I have had numerous conversations with constituents throughout this pandemic about actions the state has taken and what folks believe is the best action going forward. Many believe we only have two choices: Save lives or save the economy. This is a false narrative that I feel needs to be addressed. This is a dynamic situation — not one where we must commit to choosing one or the other.
I want people to know that as public officials, our number one priority is keeping the general public safe. We care about those who have been affected by this pandemic and all the lives that have been lost. We also care about the livelihood of our residents and feel compassion for those who have been negatively impacted by the situation.
Small businesses are facing closure. Some have even had to make the heartbreaking decision to permanently close their business. As someone who owned his own small business, I truly feel for these people and their families. It is important that we work to strike a proper balance, so we can protect lives and livelihoods.
For the immediate future, I believe it is prudent and responsible to listen to medical experts and heed their advice during this time. It is also wise to use a little common sense and start looking for ways we can slowly begin getting people back to work and start the transition back to our normal lives.
Big box stores and grocery stores are remaining open and following the guidance and advice of experts to keep both customers and employees safe. Stores that are open are practicing social distancing and are providing a roadmap on how to successfully and safely operate during this crisis.
Many industries, particularly outdoor workers such as lawncare, landscaping and greenhouses, but also construction, plumbers and electricians, among others, typically follow social distancing guidelines even during “normal” times because of the nature of their work. I believe many of these workers should be allowed to safely return to work and provide for themselves and their families rather than rely on state resources, which in many cases don’t fully replace their lost income. Many people want to return to work and earn their way, and they should be allowed the freedom to do so.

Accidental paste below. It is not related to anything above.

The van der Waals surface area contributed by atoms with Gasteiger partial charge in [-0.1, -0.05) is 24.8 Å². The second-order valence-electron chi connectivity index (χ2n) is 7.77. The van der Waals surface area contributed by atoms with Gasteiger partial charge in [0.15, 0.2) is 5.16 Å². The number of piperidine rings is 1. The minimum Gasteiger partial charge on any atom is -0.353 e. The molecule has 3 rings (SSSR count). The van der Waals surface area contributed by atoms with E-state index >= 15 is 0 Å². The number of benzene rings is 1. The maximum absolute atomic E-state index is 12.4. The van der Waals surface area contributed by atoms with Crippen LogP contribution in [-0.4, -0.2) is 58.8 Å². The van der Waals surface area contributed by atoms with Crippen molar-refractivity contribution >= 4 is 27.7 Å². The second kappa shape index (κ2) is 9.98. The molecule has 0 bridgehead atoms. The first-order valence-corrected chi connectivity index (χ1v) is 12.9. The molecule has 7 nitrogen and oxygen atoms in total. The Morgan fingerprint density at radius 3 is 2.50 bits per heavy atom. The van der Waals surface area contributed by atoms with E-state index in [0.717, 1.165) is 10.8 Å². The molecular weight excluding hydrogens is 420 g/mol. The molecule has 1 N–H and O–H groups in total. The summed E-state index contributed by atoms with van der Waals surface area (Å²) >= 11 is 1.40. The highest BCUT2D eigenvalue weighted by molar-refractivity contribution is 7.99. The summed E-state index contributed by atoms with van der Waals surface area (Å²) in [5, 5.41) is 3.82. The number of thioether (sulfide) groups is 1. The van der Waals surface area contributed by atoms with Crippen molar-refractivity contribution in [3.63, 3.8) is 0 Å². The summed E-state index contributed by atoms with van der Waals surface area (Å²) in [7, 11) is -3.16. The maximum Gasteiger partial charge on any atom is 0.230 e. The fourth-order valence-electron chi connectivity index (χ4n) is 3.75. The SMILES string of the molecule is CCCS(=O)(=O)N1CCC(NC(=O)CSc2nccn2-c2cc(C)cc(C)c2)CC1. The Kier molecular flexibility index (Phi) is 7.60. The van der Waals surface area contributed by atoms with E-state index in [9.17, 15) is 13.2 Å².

I am also willing to acknowledge that some businesses and activities will have to wait until we’ve defeated this virus, but many workplaces have gone above and beyond to improve safety measures for workers and customers. We’re coming together to stop the spread — and we are making progress. We need to carefully look at protocols moving forward and be sure they are not at the expense of productivity or purpose.
The Senate has established a Safe Behavior for Safe Workplaces work group. This bipartisan work group was established to consider how Michigan can begin to safely reopen our economy once health experts agree it is appropriate to do so. The group created a survey that Michigan employers and employees can complete to provide input to the work group. This input will help them better understand the needs of job providers and employees. You can participate in the survey by going to www.MiSafeWorkplaces.com.
I want to close by saying my office remains open. My staff and I continue to be available remotely to assist you throughout these unpredictable times. You can call and leave us a message at 1-855-347-8034 or send us an email at [email protected]. Also, please check out my Facebook page for updates.
Sen. Jon Bumstead, R-Newaygo, represents the 34th state Senate District, which includes Muskegon, Newaygo and Oceana counties.